South Caucasus Pipeline

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South Caucasus Pipeline
Location of South Caucasus Pipeline
Location of South Caucasus Pipeline
Location
Country Azerbaijan
Georgia
Turkey
General direction east–west
From Baku (Sangachal Terminal), Azerbaijan
Passes through Tbilisi
To Erzurum, Turkey
Runs alongside Baku–Tbilisi–Ceyhan pipeline
General information
Type Natural gas
Partners BP (28.8%)
SOCAR (16.7%)
Statoil (15.5%)
Lukoil (10%)
Total S.A. (10%)
Naftiran Intertrade (10%)
TPAO (9%)
Operator BP
Commissioned 2006
Technical information
Length 692 km (430 mi)
Maximum discharge 25 billion cubic metres per annum (880×10^9 cu ft/a)
Diameter 42 in (1,067 mm)

South Caucasus Pipeline (also known as: Baku–Tbilisi–Erzurum Pipeline, BTE pipeline, or Shah Deniz Pipeline) is a natural gas pipeline from the Shah Deniz gas field in the Azerbaijan sector of the Caspian Sea to Turkey. It runs parallel to the Baku–Tbilisi–Ceyhan pipeline.

History[edit]

On 21 May 2006, the commissioning gas was pumped to the pipeline from the Sangachal Terminal.[1] First deliveries through the pipeline commenced on 30 September 2006. Deliveries of gas from Shah Deniz gas field started on 15 December 2006.[2]

On 12 August 2008, the pipeline operator BP closed the pipeline for the safety reasons because of the South Ossetia conflict.[3] Gas supplies were resumed on 14 August 2008.[4]

Description[edit]

The 42-inch (1,070 mm) diameter gas pipeline runs in the same corridor as the Baku–Tbilisi–Ceyhan pipeline. It is 692 kilometres (430 mi) long, of which 442 kilometres (275 mi) is laid in Azerbaijan and 248 kilometres (154 mi) in Georgia.[1] The initial capacity of the pipeline was 8.8 billion cubic metres (310 billion cubic feet) of gas per year.[5] For the second stage of the Shah Deniz development, the capacity would be increased up to 25 billion cubic metres (880 billion cubic feet) by adding additional looping and two new compressor stations, cost $3 billion.[6] As the pipeline has a potential of being connected to Turkmen and Kazakh producers through the planned Trans-Caspian Gas Pipeline, Azerbaijan has proposed to expand its capacity up to 60 billion cubic metres (2.1 trillion cubic feet) by building a second line of the pipeline.[7]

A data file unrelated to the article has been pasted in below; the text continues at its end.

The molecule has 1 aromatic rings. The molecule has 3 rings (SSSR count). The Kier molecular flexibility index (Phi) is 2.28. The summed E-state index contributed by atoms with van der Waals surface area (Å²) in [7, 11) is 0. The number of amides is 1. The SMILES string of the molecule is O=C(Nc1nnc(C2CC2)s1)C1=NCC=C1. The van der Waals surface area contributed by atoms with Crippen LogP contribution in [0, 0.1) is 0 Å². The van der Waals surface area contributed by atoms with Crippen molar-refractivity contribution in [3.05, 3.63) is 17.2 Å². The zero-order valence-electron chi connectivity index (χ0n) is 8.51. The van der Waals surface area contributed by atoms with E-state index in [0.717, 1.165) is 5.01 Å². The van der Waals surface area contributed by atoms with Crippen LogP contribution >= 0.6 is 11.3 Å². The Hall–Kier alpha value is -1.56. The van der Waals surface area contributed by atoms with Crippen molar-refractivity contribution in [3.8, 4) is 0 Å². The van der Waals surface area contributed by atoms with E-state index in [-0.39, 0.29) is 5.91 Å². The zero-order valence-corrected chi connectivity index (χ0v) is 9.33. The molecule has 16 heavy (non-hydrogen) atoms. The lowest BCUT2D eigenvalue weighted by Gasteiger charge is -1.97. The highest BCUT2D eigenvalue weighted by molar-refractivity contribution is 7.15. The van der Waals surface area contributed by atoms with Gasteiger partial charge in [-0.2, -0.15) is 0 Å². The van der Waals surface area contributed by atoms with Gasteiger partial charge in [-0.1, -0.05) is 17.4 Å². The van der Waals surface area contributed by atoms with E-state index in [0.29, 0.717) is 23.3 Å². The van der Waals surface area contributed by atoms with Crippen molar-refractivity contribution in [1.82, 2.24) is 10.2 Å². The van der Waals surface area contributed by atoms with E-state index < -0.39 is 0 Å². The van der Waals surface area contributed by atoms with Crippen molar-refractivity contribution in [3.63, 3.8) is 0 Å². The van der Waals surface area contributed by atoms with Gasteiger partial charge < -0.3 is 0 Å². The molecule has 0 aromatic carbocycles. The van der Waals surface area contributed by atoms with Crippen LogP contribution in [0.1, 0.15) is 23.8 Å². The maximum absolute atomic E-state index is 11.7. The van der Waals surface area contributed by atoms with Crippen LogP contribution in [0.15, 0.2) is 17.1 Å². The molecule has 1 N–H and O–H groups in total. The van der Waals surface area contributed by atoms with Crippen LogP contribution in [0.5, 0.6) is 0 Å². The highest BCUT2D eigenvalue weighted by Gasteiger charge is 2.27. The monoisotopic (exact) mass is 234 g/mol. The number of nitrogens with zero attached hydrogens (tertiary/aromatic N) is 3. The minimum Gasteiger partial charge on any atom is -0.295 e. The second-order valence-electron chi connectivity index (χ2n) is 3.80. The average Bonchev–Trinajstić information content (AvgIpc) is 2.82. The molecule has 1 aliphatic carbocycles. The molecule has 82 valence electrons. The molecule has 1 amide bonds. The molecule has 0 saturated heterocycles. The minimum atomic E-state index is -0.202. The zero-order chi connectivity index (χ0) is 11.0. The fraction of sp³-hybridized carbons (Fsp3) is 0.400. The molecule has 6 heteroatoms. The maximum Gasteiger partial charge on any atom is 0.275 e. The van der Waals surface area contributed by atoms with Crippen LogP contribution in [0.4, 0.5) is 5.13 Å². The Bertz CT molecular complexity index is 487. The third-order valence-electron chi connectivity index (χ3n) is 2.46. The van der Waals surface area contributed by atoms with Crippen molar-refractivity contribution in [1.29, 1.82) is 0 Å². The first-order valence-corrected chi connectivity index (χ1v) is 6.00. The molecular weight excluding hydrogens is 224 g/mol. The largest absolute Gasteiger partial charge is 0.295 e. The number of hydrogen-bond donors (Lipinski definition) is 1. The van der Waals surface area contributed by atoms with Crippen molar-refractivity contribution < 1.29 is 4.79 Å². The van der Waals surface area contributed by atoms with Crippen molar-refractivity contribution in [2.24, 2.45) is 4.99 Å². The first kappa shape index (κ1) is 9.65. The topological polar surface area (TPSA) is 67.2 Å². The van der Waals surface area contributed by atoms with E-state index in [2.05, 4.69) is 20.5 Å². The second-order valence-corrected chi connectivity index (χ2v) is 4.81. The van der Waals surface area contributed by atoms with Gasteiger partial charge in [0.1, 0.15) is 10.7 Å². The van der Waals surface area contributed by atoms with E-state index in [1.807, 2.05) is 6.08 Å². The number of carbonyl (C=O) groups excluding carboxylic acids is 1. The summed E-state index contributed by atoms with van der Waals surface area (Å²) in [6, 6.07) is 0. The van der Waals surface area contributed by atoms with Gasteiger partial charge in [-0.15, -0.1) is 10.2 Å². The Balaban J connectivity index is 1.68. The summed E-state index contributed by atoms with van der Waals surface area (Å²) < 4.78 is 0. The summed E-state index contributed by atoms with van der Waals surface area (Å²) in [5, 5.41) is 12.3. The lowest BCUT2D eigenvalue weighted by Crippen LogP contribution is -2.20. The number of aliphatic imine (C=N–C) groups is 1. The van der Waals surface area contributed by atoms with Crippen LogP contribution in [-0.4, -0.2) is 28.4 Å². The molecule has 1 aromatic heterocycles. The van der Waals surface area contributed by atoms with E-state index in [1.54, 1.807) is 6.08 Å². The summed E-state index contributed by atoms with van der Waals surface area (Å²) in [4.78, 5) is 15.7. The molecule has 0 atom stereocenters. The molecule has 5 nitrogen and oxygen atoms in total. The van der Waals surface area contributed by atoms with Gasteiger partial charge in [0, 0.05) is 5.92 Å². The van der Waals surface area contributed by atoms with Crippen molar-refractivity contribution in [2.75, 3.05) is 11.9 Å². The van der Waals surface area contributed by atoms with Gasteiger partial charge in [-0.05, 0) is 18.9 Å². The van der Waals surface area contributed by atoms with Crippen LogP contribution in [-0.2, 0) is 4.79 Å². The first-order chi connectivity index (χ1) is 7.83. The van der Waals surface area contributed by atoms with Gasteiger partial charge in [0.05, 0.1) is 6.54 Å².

Economic impact[edit]

The first aim of pipeline is to supply Turkey and Georgia. As a transit country, Georgia has rights to take 5% of the annual gas flow through the pipeline in lieu of tariff and can purchase a further 0.5 billion cubic metres (18 billion cubic feet) of gas a year at a discounted price. In longer perspective South Caucasus Pipeline will supply Europe with Caspian natural gas through the planned Southern Gas Corridor pipelines, such as Trans Adriatic Pipeline and Trans-Anatolian gas pipeline.[6]

Project company[edit]

The pipeline is owned by the South Caucasus Pipeline Company, a consortium led by BP and Statoil. The shareholders of the consortium are:

The technical operator of pipeline is BP and commercial operator is Statoil.

See also[edit]

Footnotes[edit]

  1. ^ a b "SCP Commissioning Commences" (Press release). BP. 2006-06-01. Retrieved 2008-04-06. 
  2. ^ "Azerbaijan's Shah Deniz Field On Stream". OilVoice. 2006-12-15. Retrieved 2006-12-18. 
  3. ^ "BP shuts in Georgia links". Upstream Online (NHST Media Group). 2008-08-12. (subscription required). Retrieved 2008-08-13. 
  4. ^ "BP turns on Georgia gas taps". Upstream Online (NHST Media Group). 2008-08-14. (subscription required). Retrieved 2008-08-14. 
  5. ^ "Shah Deniz taps primed". Upstream Online (NHST Media Group). 2006-09-14. (subscription required). Retrieved 2008-04-06. 
  6. ^ a b c Socor, Vladimir (15 January 2014). "SCP, TANAP, TAP: Segments of the Southern Gas Corridor to Europe". Eurasia Daily Monitor 11 (8) (Heritage Foundation). Retrieved 18 January 2014. 
  7. ^ Socor, Vladimir (2012-09-11). "Azerbaijan Drives the Planning on Trans-Anatolia Gas Pipeline Project". Eurasia Daily Monitor 9 (164) (Jamestown Foundation). Retrieved 2012-09-12. 

References[edit]

  • International Energy Agency: Caspian oil and gas: The supply potential of Central Asia and Transcaucasia. OECD, Paris 1998, ISBN 92-64-16095-7
  • Charles van der Leeuw: Oil and gas in the Caucasus & Caspian: A history. Curzon, Richmond, Surrey 2000, ISBN 0-7007-1123-6
  • John Roberts: Caspian oil and gas: How far have we come and where are we going? In: Oil, transition and security in Central Asia. RoutledgeCurzon, London [u.a.] 2003, ISBN 0-415-31090-3

External links[edit]